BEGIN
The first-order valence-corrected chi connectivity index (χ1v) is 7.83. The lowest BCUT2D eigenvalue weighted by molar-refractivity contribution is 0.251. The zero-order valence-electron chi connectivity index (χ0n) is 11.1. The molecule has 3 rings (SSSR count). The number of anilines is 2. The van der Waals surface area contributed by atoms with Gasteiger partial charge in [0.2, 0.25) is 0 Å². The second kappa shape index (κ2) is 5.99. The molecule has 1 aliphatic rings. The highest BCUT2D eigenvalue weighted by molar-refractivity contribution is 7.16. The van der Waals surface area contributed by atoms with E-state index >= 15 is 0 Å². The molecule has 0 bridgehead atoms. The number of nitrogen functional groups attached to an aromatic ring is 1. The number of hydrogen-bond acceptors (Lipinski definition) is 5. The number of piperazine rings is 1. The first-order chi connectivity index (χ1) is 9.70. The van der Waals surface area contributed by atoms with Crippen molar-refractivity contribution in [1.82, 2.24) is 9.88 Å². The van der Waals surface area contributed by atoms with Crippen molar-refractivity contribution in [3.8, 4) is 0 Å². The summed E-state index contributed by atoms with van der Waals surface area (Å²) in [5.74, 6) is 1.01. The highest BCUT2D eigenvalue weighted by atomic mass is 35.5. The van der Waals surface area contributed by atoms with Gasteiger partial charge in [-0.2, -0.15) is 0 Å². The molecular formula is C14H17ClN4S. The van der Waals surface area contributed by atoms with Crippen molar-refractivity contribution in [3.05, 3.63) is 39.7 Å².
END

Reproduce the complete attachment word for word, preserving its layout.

The first-order valence-corrected chi connectivity index (χ1v) is 7.83. The lowest BCUT2D eigenvalue weighted by molar-refractivity contribution is 0.251. The zero-order valence-electron chi connectivity index (χ0n) is 11.1. The molecule has 3 rings (SSSR count). The number of anilines is 2. The van der Waals surface area contributed by atoms with Gasteiger partial charge in [0.2, 0.25) is 0 Å². The second kappa shape index (κ2) is 5.99. The molecule has 1 aliphatic rings. The highest BCUT2D eigenvalue weighted by molar-refractivity contribution is 7.16. The van der Waals surface area contributed by atoms with E-state index >= 15 is 0 Å². The molecule has 0 bridgehead atoms. The number of nitrogen functional groups attached to an aromatic ring is 1. The number of hydrogen-bond acceptors (Lipinski definition) is 5. The number of piperazine rings is 1. The first-order chi connectivity index (χ1) is 9.70. The van der Waals surface area contributed by atoms with Crippen molar-refractivity contribution in [1.82, 2.24) is 9.88 Å². The van der Waals surface area contributed by atoms with Crippen molar-refractivity contribution in [3.8, 4) is 0 Å². The summed E-state index contributed by atoms with van der Waals surface area (Å²) in [5.74, 6) is 1.01. The highest BCUT2D eigenvalue weighted by atomic mass is 35.5. The van der Waals surface area contributed by atoms with Gasteiger partial charge in [-0.2, -0.15) is 0 Å². The molecular formula is C14H17ClN4S. The van der Waals surface area contributed by atoms with Crippen molar-refractivity contribution in [3.05, 3.63) is 39.7 Å².